Small businesses were not left behind in the latest stimulus package. The government again is ramping up “PPP”, the Paycheck Protection Program.
It was revived just before year-end with 284 billion bucks of support for small employers. Among other improvements, Congress managed to clear up a tax dilemma that had troubled many of those companies.
In short, the original PPP has been intended to help businesses reeling from the economic effects of the coronavirus epidemic. It’s a wide-ranging relief measure. The federal government provided $525 billion to fund 5.2 million loans in the first version last spring.
The loans went out at 1 percent interest, with no other fees. But, most of all, they were forgivable. If the business used the money within PPP guidelines, the feds simply wiped away repayment. Of course, a vital use was payroll for employees.
Now, here’s where Congress fixed a tax mess from the initial program. The money from loans that had been forgiven clearly came tax-free, according to the law. But the Internal Revenue Service was not allowing businesses to deduct expenses paid from those forgiven PPP funds. In the improved PPP, Congress explicitly stated that any forgiven funds simply will not appear in gross income on tax returns. Any spending with them also will not affect business deductions and will not reduce workforce-related tax credits.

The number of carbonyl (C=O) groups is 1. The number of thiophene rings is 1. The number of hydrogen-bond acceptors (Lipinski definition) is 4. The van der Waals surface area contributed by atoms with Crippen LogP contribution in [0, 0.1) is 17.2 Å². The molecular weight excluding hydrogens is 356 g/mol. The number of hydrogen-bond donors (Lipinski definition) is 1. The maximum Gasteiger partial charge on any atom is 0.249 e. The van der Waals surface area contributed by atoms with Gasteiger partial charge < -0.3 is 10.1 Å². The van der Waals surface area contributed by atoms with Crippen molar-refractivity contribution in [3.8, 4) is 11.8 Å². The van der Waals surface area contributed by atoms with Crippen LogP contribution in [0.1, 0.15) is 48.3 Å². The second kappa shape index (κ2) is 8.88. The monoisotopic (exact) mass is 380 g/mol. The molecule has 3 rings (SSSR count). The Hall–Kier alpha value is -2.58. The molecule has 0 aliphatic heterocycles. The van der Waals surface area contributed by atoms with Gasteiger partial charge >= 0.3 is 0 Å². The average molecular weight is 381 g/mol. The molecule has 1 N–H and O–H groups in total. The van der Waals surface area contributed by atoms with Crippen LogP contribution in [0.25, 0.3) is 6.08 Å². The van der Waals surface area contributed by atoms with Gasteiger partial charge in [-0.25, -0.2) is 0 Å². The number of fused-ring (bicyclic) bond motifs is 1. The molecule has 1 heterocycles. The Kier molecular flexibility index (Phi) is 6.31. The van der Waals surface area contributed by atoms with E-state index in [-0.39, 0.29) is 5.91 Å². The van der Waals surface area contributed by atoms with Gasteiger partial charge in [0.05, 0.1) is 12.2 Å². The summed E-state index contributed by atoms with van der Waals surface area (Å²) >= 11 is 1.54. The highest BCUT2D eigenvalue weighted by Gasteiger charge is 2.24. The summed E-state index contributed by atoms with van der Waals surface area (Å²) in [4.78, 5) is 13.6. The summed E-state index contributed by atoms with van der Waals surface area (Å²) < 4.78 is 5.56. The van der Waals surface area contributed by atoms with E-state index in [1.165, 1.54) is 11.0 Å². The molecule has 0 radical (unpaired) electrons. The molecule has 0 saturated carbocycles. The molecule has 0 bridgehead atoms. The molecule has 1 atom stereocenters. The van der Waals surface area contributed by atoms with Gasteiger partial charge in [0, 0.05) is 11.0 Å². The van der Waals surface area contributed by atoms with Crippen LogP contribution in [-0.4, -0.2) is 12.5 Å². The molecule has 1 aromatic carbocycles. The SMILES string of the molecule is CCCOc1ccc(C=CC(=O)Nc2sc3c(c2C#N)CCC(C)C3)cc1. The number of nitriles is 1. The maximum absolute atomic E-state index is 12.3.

Let us offer a rundown of some of the more important features of what we will call “PPP2”:
• Sizes of eligible businesses 500 or fewer employees; if it’s an initial PPP loan; 300 workers for businesses seeking second loan.
• Expanded types of businesses: Included in PPP2 are sole proprietors, independent contractors, self-employed workers, seasonal employers, (generally operating no more than seven months a year) and certain types of non-profit organizations not covered in the prior round.
• Financial losses: For a second loan, a 25% decline in gross receipts in any quarter in 2020 compared to the same one in 2019.
• Maximum loan in new round: $2 million. Business still must establish necessity for loan.
• Simplified forgiveness app: Businesses that obtained loans smaller than $150,000 can use a single-page application for forgiveness. The U.S. Small Business Administration is required to produce the application this month (January 2021).
• Types of expenses allowed: Expanded to include business software, unreimbursed expenses to repair property damage from civil unrest that happened in 2020, costs of protecting workers, especially from COVID-19, and some expenses owed to suppliers, experts at National Law Review note.
The new PPP is authorized until March 31, 2021. Like the latest stimulus package, it was part of the enormous Consolidated Appropriations Act of 2021. To decide how PPP2 fits your small business, feel free to contact Eric Buechler, owner of EricJohn Ltd. and an enrolled agent recognized by the IRS.